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[Suberosis and bird fancier's disease: comparative study of radiological, functional and bronchoalveolar characteristics profile].
Rev Port Pneumol. 2004 Jan-Feb; 10(1):63-75.RP

Abstract

Extrinsic Allergic Alveolitis (EAA) is an immunologically mediated interstitial lung disease that may result from repeated inhalation of many different environmental agents. Heterogeneity of the clinical presentation and bronchoalveolar lavage profiles has been described, possibly related to different occupational exposures. The aim of our study was to compare bronchoalveolar lavage fluid (BALF), clinical, functional and radiological characteristics of the two most frequent forms of EAA seen in our practice: Suberosis and Bird Fancier's Disease (BFD). We included 81 patients with Suberosis, with a mean age of 38.8+/-11.3 years and a mean exposure of 20.0 +/- 10.5 years and 32 patients with BFD, with a mean age of 46.3+/-11.8 years and mean exposure of 10.5 +/- 1.0 years. Patients with BFD had more acute forms, while subacute and chronic presentations predominated in Suberosis. Restrictive defect was the most frequent pattern of lung function impairment, and more severe in BFD. Ground glass opacities were the most frequent pattern in high-resolution computed tomography. A normal chest x-ray was more frequently seen in Suberosis. Both types of EAA had lymphocytic alveolitis in BALF: Suberosis - 6.6 +/- 5.7 x 105 ml-1 cells, 58.8 +/- 18.9% lymphocytes; bird fancier's disease - 9.0 +/- 6.5 x 105 ml-1 cells, 61.7 +/- 22.2% lymphocytes. Although BALF CD8+ lymphocytes predominated in both diseases, the proportion of CD4+ and CD4/CD8 ratios were significantly higher in Bird Fancier's Disease (Suberosis: 0.47 +/- 0.33 versus BFD: 1.1 +/- 1.5; p <0.005). Moreover, BALF cellularity and mast cell counts were also significantly higher in BFD. In conclusion, Suberosis and bird fancier's disease are EAA with different clinical and laboratory profiles, suggesting that despite their pathophysiological similarities, different antigenic exposures may cause different immune and inflammatory response dynamics in the lung.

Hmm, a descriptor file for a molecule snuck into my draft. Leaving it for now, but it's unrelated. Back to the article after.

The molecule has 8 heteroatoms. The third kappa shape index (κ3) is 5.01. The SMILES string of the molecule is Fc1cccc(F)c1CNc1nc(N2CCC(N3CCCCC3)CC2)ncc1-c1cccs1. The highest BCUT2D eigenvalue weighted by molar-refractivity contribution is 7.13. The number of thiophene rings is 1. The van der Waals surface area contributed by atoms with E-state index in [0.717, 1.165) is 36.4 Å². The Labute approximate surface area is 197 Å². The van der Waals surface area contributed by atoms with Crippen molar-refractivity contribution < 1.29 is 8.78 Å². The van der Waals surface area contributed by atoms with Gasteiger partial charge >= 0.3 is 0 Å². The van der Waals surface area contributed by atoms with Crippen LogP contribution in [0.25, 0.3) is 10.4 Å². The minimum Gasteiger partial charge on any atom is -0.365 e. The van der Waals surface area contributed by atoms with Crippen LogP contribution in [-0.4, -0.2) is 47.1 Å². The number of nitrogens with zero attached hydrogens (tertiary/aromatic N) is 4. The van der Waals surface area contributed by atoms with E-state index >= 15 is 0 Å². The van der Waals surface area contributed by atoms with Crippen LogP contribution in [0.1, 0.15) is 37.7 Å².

Authors+Show Affiliations

Serviço de Pneumologia, Faculdad de Medicina da Universidad do Porto, e Hospital São João, Porto.No affiliation info availableNo affiliation info availableNo affiliation info availableNo affiliation info availableNo affiliation info availableNo affiliation info available

Pub Type(s)

Comparative Study
Journal Article

Language

por

PubMed ID

15190428

Citation

Morais, António, et al. "[Suberosis and Bird Fancier's Disease: Comparative Study of Radiological, Functional and Bronchoalveolar Characteristics Profile]." Revista Portuguesa De Pneumologia, vol. 10, no. 1, 2004, pp. 63-75.
Morais A, Winck J, Delgado L, et al. [Suberosis and bird fancier's disease: comparative study of radiological, functional and bronchoalveolar characteristics profile]. Rev Port Pneumol. 2004;10(1):63-75.